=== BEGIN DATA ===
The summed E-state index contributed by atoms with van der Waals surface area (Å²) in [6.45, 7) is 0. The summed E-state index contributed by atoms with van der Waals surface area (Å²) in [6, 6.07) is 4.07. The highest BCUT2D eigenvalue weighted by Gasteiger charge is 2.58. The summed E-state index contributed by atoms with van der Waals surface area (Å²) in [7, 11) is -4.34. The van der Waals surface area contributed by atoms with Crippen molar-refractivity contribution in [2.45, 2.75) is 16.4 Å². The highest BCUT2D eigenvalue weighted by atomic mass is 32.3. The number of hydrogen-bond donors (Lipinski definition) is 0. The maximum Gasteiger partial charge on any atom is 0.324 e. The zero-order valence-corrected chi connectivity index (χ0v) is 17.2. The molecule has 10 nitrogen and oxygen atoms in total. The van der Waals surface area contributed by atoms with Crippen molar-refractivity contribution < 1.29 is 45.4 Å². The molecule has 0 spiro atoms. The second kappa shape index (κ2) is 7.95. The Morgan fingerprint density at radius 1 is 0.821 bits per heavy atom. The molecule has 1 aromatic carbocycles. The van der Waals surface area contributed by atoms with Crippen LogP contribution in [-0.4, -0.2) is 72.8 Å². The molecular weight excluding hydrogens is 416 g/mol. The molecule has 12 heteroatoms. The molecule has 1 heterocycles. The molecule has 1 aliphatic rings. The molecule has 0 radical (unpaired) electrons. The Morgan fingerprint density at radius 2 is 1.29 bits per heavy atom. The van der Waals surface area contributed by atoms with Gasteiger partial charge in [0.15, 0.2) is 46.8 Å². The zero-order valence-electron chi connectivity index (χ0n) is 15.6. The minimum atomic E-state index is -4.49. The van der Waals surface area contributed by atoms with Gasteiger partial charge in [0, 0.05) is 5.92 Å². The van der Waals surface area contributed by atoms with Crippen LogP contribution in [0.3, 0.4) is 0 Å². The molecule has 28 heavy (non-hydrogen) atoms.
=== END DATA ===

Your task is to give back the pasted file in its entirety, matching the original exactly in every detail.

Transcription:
The summed E-state index contributed by atoms with van der Waals surface area (Å²) in [6.45, 7) is 0. The summed E-state index contributed by atoms with van der Waals surface area (Å²) in [6, 6.07) is 4.07. The highest BCUT2D eigenvalue weighted by Gasteiger charge is 2.58. The summed E-state index contributed by atoms with van der Waals surface area (Å²) in [7, 11) is -4.34. The van der Waals surface area contributed by atoms with Crippen molar-refractivity contribution in [2.45, 2.75) is 16.4 Å². The highest BCUT2D eigenvalue weighted by atomic mass is 32.3. The number of hydrogen-bond donors (Lipinski definition) is 0. The maximum Gasteiger partial charge on any atom is 0.324 e. The zero-order valence-corrected chi connectivity index (χ0v) is 17.2. The molecule has 10 nitrogen and oxygen atoms in total. The van der Waals surface area contributed by atoms with Crippen molar-refractivity contribution < 1.29 is 45.4 Å². The molecule has 0 spiro atoms. The second kappa shape index (κ2) is 7.95. The Morgan fingerprint density at radius 1 is 0.821 bits per heavy atom. The molecule has 1 aromatic carbocycles. The van der Waals surface area contributed by atoms with Crippen LogP contribution in [-0.4, -0.2) is 72.8 Å². The molecular weight excluding hydrogens is 416 g/mol. The molecule has 12 heteroatoms. The molecule has 1 heterocycles. The molecule has 1 aliphatic rings. The molecule has 0 radical (unpaired) electrons. The Morgan fingerprint density at radius 2 is 1.29 bits per heavy atom. The van der Waals surface area contributed by atoms with Gasteiger partial charge in [0.15, 0.2) is 46.8 Å². The zero-order valence-electron chi connectivity index (χ0n) is 15.6. The minimum atomic E-state index is -4.49. The van der Waals surface area contributed by atoms with Gasteiger partial charge in [0, 0.05) is 5.92 Å². The van der Waals surface area contributed by atoms with Crippen LogP contribution in [0.3, 0.4) is 0 Å². The molecule has 28 heavy (non-hydrogen) atoms.